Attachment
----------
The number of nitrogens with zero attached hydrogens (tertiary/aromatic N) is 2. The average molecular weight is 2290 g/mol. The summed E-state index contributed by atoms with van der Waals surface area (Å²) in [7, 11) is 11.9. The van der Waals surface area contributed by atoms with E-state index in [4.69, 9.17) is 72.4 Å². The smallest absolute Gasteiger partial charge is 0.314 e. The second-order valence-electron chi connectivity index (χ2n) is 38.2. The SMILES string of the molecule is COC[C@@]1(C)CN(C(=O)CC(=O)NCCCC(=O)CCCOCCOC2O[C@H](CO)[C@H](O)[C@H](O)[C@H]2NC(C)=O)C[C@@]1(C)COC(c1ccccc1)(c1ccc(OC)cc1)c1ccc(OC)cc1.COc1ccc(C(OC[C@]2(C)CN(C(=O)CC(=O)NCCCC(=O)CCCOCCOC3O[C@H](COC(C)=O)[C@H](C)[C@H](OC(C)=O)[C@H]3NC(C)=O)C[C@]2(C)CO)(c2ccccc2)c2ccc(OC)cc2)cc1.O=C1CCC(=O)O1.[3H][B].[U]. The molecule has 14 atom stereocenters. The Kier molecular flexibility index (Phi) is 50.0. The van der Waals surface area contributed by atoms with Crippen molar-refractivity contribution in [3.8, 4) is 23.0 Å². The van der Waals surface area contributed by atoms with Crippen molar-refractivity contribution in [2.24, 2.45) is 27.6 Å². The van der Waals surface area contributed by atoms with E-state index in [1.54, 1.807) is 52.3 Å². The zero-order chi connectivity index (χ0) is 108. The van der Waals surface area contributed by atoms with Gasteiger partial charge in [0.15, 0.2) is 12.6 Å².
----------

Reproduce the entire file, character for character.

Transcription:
The number of nitrogens with zero attached hydrogens (tertiary/aromatic N) is 2. The average molecular weight is 2290 g/mol. The summed E-state index contributed by atoms with van der Waals surface area (Å²) in [7, 11) is 11.9. The van der Waals surface area contributed by atoms with E-state index in [4.69, 9.17) is 72.4 Å². The smallest absolute Gasteiger partial charge is 0.314 e. The second-order valence-electron chi connectivity index (χ2n) is 38.2. The SMILES string of the molecule is COC[C@@]1(C)CN(C(=O)CC(=O)NCCCC(=O)CCCOCCOC2O[C@H](CO)[C@H](O)[C@H](O)[C@H]2NC(C)=O)C[C@@]1(C)COC(c1ccccc1)(c1ccc(OC)cc1)c1ccc(OC)cc1.COc1ccc(C(OC[C@]2(C)CN(C(=O)CC(=O)NCCCC(=O)CCCOCCOC3O[C@H](COC(C)=O)[C@H](C)[C@H](OC(C)=O)[C@H]3NC(C)=O)C[C@]2(C)CO)(c2ccccc2)c2ccc(OC)cc2)cc1.O=C1CCC(=O)O1.[3H][B].[U]. The molecule has 14 atom stereocenters. The Kier molecular flexibility index (Phi) is 50.0. The van der Waals surface area contributed by atoms with Crippen molar-refractivity contribution in [3.8, 4) is 23.0 Å². The van der Waals surface area contributed by atoms with Crippen molar-refractivity contribution in [2.24, 2.45) is 27.6 Å². The van der Waals surface area contributed by atoms with E-state index in [1.54, 1.807) is 52.3 Å². The zero-order chi connectivity index (χ0) is 108. The van der Waals surface area contributed by atoms with Gasteiger partial charge in [0.15, 0.2) is 12.6 Å².